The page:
Japanese assistance to move Analog electronics to digital mode in Sri Lanka



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At the discussion – From left: Sunil Gamage, Arai Hiroyuki, and Shimpei Matsushita


By Steve A. Morrell


Two Japanese parliamentarians , President, New Renaissance Party, member of the House of Councilors, Arai Hiroyuki, and Government Parliamentarian, Shimpei Matsushita, met with the media in Colombo last week.


Invited by Chairman, Sri Lanka – Japan Friendship Association, Medagama Sunil Gamage, Arai Hiroyuki, said their visit was, at this stage of Sri Lanka’s economic development, important to further cement friendly ties between both countries.


Simultaneously, subject to worldwide advances in electronics and computer sciences, assistance from the Japanese government to initiate allied advances is now opportune and synchronized with projected development, he said.


Advancing the current electronics mode operative in analog applications to an advanced digital format would constitute concurrence with Sri Lanka’s growing entry into the global atmosphere of worldwide communication, he stressed.


Reverting to the late President J. R. Jayewardene’s statement at the San Francisco, conference supporting Japan, he said the Japanese people are constantly grateful for his support. Simultaneously, parallel to antecedent benefits stemming from this support the Japanese people are continuously solicitous for Sri Lanka’s wellbeing and are enthusiastic in fostering assistance.


He also made the point that that the generation gap of young people now in both countries are perhaps unaware of President Jayewardene’s contribution to the cause of Japan’s entry into the modern world of peace, and they had to be reminded of such momentous action. This was an outstanding moment in Japan’s history, and had to be recognized.


"During our past visits to Colombo, we met with the then President Mahinda Rajapakse", he said. "We also met with President Maithripala Sirisena".


Their short stay currently was to initiate two aspects for economic development in Sri Lanka. One was the initiation of electronic advances, and secondly to establish the Institute for Traditional Plants for Medicinal Investigation, as well as investigate plant species for bi-products that could be based for the manufacture of perfumes.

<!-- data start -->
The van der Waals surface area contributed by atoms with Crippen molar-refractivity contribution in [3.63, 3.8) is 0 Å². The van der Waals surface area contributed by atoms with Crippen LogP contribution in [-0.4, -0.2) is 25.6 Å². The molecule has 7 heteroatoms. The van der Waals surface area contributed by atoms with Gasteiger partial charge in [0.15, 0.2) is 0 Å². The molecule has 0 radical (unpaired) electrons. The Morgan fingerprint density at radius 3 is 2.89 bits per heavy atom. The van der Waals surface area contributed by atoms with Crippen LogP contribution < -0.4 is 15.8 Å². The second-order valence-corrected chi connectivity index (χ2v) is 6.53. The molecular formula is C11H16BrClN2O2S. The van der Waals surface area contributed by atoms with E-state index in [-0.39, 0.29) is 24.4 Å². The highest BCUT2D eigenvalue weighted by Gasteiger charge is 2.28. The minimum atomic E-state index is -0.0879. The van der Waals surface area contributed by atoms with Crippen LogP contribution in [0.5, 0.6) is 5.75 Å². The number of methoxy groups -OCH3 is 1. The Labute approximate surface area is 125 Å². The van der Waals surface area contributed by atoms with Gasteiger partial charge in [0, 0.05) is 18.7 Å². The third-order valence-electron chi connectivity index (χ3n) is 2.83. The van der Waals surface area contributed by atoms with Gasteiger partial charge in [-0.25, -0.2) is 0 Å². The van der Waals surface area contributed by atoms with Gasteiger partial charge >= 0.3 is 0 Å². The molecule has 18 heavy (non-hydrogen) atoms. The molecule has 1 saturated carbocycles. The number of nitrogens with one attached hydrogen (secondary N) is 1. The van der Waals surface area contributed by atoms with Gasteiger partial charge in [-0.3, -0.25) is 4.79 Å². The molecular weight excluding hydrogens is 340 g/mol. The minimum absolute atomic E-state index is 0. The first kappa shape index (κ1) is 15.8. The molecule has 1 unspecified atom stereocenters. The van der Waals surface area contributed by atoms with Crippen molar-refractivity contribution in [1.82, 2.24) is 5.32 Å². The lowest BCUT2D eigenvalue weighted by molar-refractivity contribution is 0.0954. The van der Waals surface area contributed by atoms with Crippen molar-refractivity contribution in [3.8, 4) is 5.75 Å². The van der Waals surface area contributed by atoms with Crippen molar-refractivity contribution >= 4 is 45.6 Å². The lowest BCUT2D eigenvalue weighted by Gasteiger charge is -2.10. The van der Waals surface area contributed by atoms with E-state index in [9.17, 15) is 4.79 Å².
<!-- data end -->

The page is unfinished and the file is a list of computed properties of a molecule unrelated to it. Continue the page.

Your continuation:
Subject to project proposals and eventual approvals, funds that would be involved under Japanese Grant aid was approximately US$ 40 million. Project finances would also attract US$ 400 million for personnel training, and attributable equipment that would be necessary for ancillary assistance to ensure effective realization and completion for this project.


Sri Lanka’s economic development was noted in most South East Asian countries, and subject to its importance in the Asian region the Japanese Government would contribute to its development, he assured.


Implementation would be effective 2017 for projected completion 2020. The three-year cycle was necessary because of growing advances in digital technology and to ensure currency in simultaneous improvement, he noted.


The Institute for Traditional Plants was an additional aspect for their visit. Sri Lanka and its comparative action to safeguard the environment, and maintain the established ecological balance was also noted. Within these broad based possibilities and protection of the greenness on the island was to be further enhanced.


Sunil Gamage translated the discussion conducted in the Japanese language.


 
 
 
 
 
 
 
 
 
 
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